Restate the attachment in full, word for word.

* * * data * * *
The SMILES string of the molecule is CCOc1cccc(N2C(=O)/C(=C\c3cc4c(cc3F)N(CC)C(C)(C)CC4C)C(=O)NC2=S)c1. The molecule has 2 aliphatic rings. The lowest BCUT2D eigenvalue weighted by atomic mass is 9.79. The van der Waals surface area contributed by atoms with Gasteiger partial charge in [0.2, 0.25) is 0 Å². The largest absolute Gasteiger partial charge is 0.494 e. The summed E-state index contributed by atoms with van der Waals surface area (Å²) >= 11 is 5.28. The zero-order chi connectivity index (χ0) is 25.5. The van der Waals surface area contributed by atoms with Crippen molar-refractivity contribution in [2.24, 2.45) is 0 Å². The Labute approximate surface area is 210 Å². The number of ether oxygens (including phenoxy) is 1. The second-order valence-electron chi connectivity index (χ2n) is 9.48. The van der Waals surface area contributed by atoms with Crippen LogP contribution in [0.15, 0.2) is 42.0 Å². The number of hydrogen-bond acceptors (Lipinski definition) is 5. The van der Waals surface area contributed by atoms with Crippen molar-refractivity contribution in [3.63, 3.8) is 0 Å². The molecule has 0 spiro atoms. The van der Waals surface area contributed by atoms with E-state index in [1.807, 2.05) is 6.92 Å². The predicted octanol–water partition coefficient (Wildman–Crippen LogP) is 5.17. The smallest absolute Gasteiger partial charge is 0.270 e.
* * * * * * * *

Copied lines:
The SMILES string of the molecule is CCOc1cccc(N2C(=O)/C(=C\c3cc4c(cc3F)N(CC)C(C)(C)CC4C)C(=O)NC2=S)c1. The molecule has 2 aliphatic rings. The lowest BCUT2D eigenvalue weighted by atomic mass is 9.79. The van der Waals surface area contributed by atoms with Gasteiger partial charge in [0.2, 0.25) is 0 Å². The largest absolute Gasteiger partial charge is 0.494 e. The summed E-state index contributed by atoms with van der Waals surface area (Å²) >= 11 is 5.28. The zero-order chi connectivity index (χ0) is 25.5. The van der Waals surface area contributed by atoms with Crippen molar-refractivity contribution in [2.24, 2.45) is 0 Å². The Labute approximate surface area is 210 Å². The number of ether oxygens (including phenoxy) is 1. The second-order valence-electron chi connectivity index (χ2n) is 9.48. The van der Waals surface area contributed by atoms with Crippen LogP contribution in [0.15, 0.2) is 42.0 Å². The number of hydrogen-bond acceptors (Lipinski definition) is 5. The van der Waals surface area contributed by atoms with Crippen molar-refractivity contribution in [3.63, 3.8) is 0 Å². The molecule has 0 spiro atoms. The van der Waals surface area contributed by atoms with E-state index in [1.807, 2.05) is 6.92 Å². The predicted octanol–water partition coefficient (Wildman–Crippen LogP) is 5.17. The smallest absolute Gasteiger partial charge is 0.270 e.